You choose the type of IRA you want (i.e., traditional or Roth), complete the required application form, and contribute funds. You can contribute funds to a real estate IRA in a couple of methods:
- Rollover or transfer funds from another 401(k) or IRA (be aware of potential tax issues when transferring funds from a traditional IRA to a Roth IRA)
- Contribute earned income (the contribution limit for 2021 and 2022 is $6,000)
3 Tips for Using an IRA to Invest in Real Estate
Now that you have a general sense of how and why you might set up a self-directed IRA for real estate investments, here are 3 tips for additional education on the subject.
Understand the Restrictions and Rules
Using an IRA to purchase investment real estate can provide tax-deferred benefits. However, those benefits come at the cost of complying with various regulations.
One of the most important rules that real estate IRA owners must understand is that the IRA owns the property.
This means legal documents such as deeds and purchase agreements must be in the name of the IRA custodian (e.g., “Horizon Trust Company, custodian for [insert name your name] IRA”).
Since the IRA owns the real estate, the IRS further restricts you and other disqualified persons in how you use and maintain the property. Disqualified persons generally refer to your spouse, children, children’s spouses, grandchildren, and other family members.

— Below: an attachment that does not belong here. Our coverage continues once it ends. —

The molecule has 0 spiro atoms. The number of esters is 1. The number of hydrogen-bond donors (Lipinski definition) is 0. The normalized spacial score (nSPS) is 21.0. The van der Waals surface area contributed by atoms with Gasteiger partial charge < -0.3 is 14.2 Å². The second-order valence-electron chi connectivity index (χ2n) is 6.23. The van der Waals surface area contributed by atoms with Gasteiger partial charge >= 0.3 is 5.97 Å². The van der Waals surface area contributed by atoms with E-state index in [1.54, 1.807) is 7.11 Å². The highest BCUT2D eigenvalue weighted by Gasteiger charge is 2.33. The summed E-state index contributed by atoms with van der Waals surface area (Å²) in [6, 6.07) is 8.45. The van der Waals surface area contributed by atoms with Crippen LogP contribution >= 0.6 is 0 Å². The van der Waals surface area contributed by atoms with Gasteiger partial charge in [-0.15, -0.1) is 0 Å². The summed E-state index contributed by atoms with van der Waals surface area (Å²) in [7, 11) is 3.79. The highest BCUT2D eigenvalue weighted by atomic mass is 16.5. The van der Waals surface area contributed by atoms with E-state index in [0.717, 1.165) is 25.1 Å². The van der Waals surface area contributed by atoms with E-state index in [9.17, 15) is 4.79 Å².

Some examples of these rules include:
- You and disqualified persons cannot already own or use a property you plan to purchase with IRA funds
- You cannot live in or lease the property to yourself or your family
- Your business can’t lease the property
- You must use IRA funds to cover expenses related to the property (e.g., maintenance, property taxes, HOAs, mortgage, etc.)
- Other self-dealings
We recommend self-directed IRA owners work with their attorney and accountant when it comes to questions about the tax consequences and other rules related to IRA real estate investments.
Consider Your IRA’s Options for Purchasing the Real Estate
Usually, you must purchase real estate for an IRA with funds from the account (i.e., prior contributions, funds rolled over from another IRA, or any income and gains).
Purchasing real estate outright might not be possible for some self-directed IRAs because of insufficient funds. However, alternatives exist that allow IRA real estate investors to stretch their account’s capital.